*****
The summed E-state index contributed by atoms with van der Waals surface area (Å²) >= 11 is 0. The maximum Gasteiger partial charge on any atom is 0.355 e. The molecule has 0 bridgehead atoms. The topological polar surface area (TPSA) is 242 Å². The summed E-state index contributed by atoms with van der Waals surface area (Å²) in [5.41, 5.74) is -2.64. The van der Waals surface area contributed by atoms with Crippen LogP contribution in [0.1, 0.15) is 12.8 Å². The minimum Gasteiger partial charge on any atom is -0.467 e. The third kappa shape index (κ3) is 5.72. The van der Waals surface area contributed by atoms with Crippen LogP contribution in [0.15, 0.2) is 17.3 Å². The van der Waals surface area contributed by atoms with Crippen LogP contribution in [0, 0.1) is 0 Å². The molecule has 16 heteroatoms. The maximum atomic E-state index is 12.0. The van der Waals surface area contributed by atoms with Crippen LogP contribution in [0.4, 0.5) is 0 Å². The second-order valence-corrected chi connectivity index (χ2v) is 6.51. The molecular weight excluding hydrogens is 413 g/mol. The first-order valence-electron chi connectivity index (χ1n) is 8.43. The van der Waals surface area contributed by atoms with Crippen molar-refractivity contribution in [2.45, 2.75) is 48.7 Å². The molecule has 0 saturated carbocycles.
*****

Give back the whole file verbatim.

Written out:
The summed E-state index contributed by atoms with van der Waals surface area (Å²) >= 11 is 0. The maximum Gasteiger partial charge on any atom is 0.355 e. The molecule has 0 bridgehead atoms. The topological polar surface area (TPSA) is 242 Å². The summed E-state index contributed by atoms with van der Waals surface area (Å²) in [5.41, 5.74) is -2.64. The van der Waals surface area contributed by atoms with Crippen LogP contribution in [0.1, 0.15) is 12.8 Å². The minimum Gasteiger partial charge on any atom is -0.467 e. The third kappa shape index (κ3) is 5.72. The van der Waals surface area contributed by atoms with Crippen LogP contribution in [0.15, 0.2) is 17.3 Å². The van der Waals surface area contributed by atoms with Crippen LogP contribution in [0, 0.1) is 0 Å². The molecule has 16 heteroatoms. The maximum atomic E-state index is 12.0. The van der Waals surface area contributed by atoms with Crippen LogP contribution in [0.4, 0.5) is 0 Å². The second-order valence-corrected chi connectivity index (χ2v) is 6.51. The molecular weight excluding hydrogens is 413 g/mol. The first-order valence-electron chi connectivity index (χ1n) is 8.43. The van der Waals surface area contributed by atoms with Crippen molar-refractivity contribution in [2.45, 2.75) is 48.7 Å². The molecule has 0 saturated carbocycles.